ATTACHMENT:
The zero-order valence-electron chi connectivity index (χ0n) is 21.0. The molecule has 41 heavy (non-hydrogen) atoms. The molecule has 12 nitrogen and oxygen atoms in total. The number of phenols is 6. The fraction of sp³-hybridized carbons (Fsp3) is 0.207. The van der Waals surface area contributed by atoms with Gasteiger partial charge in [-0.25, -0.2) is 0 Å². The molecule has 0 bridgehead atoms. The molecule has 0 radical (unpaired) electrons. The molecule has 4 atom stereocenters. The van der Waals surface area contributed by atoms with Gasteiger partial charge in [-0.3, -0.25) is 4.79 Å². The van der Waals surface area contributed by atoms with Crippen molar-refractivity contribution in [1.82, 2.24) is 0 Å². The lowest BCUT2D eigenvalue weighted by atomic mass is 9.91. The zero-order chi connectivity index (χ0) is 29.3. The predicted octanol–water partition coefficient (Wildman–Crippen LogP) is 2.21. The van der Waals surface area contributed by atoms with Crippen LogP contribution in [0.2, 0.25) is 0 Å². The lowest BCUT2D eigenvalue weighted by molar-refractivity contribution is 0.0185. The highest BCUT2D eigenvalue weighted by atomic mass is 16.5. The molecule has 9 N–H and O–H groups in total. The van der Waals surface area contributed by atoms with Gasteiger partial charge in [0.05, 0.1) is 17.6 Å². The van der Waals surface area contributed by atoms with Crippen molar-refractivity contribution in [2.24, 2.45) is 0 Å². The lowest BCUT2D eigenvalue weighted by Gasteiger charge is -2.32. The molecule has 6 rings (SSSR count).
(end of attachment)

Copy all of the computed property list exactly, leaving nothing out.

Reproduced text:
The zero-order valence-electron chi connectivity index (χ0n) is 21.0. The molecule has 41 heavy (non-hydrogen) atoms. The molecule has 12 nitrogen and oxygen atoms in total. The number of phenols is 6. The fraction of sp³-hybridized carbons (Fsp3) is 0.207. The van der Waals surface area contributed by atoms with Gasteiger partial charge in [-0.25, -0.2) is 0 Å². The molecule has 0 bridgehead atoms. The molecule has 0 radical (unpaired) electrons. The molecule has 4 atom stereocenters. The van der Waals surface area contributed by atoms with Gasteiger partial charge in [-0.3, -0.25) is 4.79 Å². The van der Waals surface area contributed by atoms with Crippen molar-refractivity contribution in [1.82, 2.24) is 0 Å². The lowest BCUT2D eigenvalue weighted by atomic mass is 9.91. The zero-order chi connectivity index (χ0) is 29.3. The predicted octanol–water partition coefficient (Wildman–Crippen LogP) is 2.21. The van der Waals surface area contributed by atoms with Crippen LogP contribution in [0.2, 0.25) is 0 Å². The lowest BCUT2D eigenvalue weighted by molar-refractivity contribution is 0.0185. The highest BCUT2D eigenvalue weighted by atomic mass is 16.5. The molecule has 9 N–H and O–H groups in total. The van der Waals surface area contributed by atoms with Gasteiger partial charge in [0.05, 0.1) is 17.6 Å². The van der Waals surface area contributed by atoms with Crippen molar-refractivity contribution in [2.24, 2.45) is 0 Å². The lowest BCUT2D eigenvalue weighted by Gasteiger charge is -2.32. The molecule has 6 rings (SSSR count).